Thursday, February 28, 2008

Food Prices Set To Soar - Dayton Planted Houses Instead

Tony Hall embraced Monsanto to aid in feeding the world and Turner embraces McCain, but neither one of them talk about a policy to increase food production for the Miami Valley. Instead we built houses and roads over our best farmland. This process needed to stop years ago, but it has not. The City of Kettering had the chance to allow it's citizens to defray rising prices by keeping chickens, it did not. Everywhere one turns in Dayton, people are making decisions based on the wrong paradigm. The perception that globalism will provide our basic needs. It is a false perception and our leadership are not taking the changes seriously. The longer the denial goes on, the worse it will get.

Idea - Instead of having a landscaper come to your house to cut grass and plant ornamentals; have them plant a garden and tend it. Catch the wave that will save money and provide high quality food items for your family. The 1930s are returning, like it or not.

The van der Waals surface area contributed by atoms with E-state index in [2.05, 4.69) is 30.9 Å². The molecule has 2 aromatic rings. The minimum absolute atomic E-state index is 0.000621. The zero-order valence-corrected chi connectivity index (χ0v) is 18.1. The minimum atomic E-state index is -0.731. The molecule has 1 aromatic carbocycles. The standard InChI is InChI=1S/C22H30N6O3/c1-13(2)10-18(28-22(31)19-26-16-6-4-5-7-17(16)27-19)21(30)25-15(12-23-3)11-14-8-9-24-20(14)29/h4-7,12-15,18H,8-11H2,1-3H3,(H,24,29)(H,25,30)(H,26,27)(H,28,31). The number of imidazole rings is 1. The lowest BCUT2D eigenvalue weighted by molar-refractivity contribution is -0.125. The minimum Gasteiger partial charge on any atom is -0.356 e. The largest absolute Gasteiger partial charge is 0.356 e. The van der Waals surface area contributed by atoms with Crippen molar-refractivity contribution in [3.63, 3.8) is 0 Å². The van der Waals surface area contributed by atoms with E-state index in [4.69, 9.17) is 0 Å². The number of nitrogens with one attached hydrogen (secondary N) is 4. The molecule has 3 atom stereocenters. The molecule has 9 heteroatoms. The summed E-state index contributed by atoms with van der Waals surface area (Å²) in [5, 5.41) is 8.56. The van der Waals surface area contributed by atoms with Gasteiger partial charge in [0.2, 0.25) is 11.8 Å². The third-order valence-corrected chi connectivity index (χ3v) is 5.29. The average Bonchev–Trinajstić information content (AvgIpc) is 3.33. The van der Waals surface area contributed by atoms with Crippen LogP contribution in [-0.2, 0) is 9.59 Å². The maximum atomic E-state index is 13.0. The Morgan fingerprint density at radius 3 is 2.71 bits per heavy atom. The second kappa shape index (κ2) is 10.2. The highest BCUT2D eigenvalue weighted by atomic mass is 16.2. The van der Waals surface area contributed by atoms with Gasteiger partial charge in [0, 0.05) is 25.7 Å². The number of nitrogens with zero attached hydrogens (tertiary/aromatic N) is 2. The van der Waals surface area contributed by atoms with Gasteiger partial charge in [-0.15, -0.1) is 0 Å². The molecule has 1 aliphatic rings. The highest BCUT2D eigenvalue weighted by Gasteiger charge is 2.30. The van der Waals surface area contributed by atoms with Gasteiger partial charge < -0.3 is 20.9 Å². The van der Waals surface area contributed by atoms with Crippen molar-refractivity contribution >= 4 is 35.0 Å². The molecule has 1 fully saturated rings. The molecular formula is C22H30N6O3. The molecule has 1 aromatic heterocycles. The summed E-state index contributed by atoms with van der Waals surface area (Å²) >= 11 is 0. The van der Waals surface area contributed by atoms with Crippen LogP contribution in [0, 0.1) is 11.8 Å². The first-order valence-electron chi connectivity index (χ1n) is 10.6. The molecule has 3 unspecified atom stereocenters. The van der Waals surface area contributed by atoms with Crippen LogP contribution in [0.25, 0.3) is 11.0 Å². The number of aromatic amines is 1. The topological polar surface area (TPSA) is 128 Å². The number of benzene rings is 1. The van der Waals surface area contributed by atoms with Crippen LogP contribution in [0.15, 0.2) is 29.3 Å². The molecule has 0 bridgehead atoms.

The World's Growing Food-Price Crisis - TIME
Soaring prices of staples — which have risen about 75% since 2005, driven by growing demand, rising oil prices and the effects of global warming — have sparked riots in several countries, as people reel from sticker shock and governments scramble to feed their people. Crowds tore through three cities in the West African nation of Burkina Faso late last week, burning government buildings and looting stores; when officials tried to talk peace with one group of protesters, the enraged crowd hurled stones at them. The riots followed similar violent protests over food prices in Senegal and Mauritania earlier this year. And, last October, protesters in India burned hundreds of food-ration stores in West Bengal after stockpiles emptied, leaving thousands of people unfed.

Governments might succeed in quashing the protests, but lowering food prices could be far tougher and will likely take years, according to analysts who track global food consumption. The Washington-based International Food Policy Research Institute, or IFPRI, said last December that high prices are unlikely to fall soon, partly because world food stocks are being squeezed by soaring demand.

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